Eastbourne Memories - A Victorian Perspective

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Chap. IX.]            Medical Practitioners.
109
East-Bourne often appeared in Courts of Law on its own account. Nevertheless, in 1803 its inhabitants were cited into the Court of King's Bench, and thereupon it was determined that a foreigner might under old law gain a settlement in England by occupying a 15L tenement for 40 days. Lord Ellenborough (one of whose sons, by the way, the Hon. H. S. Law, was a visitor to our house in 1879), in his judgment laid down the following proposition :" The law of humanity, which is anterior to all positive laws, obliges us to afford them [foreigners] relief to save them from starving." This case of Rex v. East-Bourne, which is reported in 4 East, 103, settled therefore a point of law of which East-Bourners maybe proud from a philanthropic point of view.
East-Bourne has always been notoriously such a healthy place, that excepting during the one year of 1863 when the town was devastated by scarlet fever, it has not been a very happy hunting-ground for doctors. In 1851 I think there were only three. Nor do I remember any great doctors except one as visitors to East-Bourne. The one was Sir James Ranald Martin, of Indian fame, who with his wife and family were often here in the " Fifties." Sir William Broadbent had a patient here at a very much later period, and I was much amused one day when standing on the East-Bourne platform. A lady came up to me and in the most effusive dulcet tones said " Sir William Broadbent, I think." I was obliged, of course, to decline with regret the honour. When Sir William's Life was published with his portrait in it, I tried to trace some resemblance between his face and mine, but utterly failed. So I cannot explain the lady's error of judgment.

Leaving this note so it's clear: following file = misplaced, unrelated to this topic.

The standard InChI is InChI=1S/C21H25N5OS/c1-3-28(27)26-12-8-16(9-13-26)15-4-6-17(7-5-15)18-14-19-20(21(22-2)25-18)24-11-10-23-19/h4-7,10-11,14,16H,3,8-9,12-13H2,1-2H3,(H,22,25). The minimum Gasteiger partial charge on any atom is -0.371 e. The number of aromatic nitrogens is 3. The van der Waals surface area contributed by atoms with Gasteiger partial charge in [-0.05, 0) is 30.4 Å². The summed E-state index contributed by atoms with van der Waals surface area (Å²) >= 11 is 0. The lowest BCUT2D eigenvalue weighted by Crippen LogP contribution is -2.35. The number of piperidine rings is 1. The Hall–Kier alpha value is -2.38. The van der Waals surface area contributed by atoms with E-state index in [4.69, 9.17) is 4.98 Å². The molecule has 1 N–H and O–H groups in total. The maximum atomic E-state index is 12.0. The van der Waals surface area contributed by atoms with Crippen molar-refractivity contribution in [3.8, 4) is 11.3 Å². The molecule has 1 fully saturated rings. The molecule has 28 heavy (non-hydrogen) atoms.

Dr. Hall had been a surgeon in the Royal Navy, and one of the ships in which he had served had been commanded by the 19th Earl of Shrewsbury, who was described as one of the greatest tyrants that ever trod the quarter-deck. I only knew him by sight as a member of my London club.
In 1833, there was a great battle between the Coastguard (often called in those days Blockade men or
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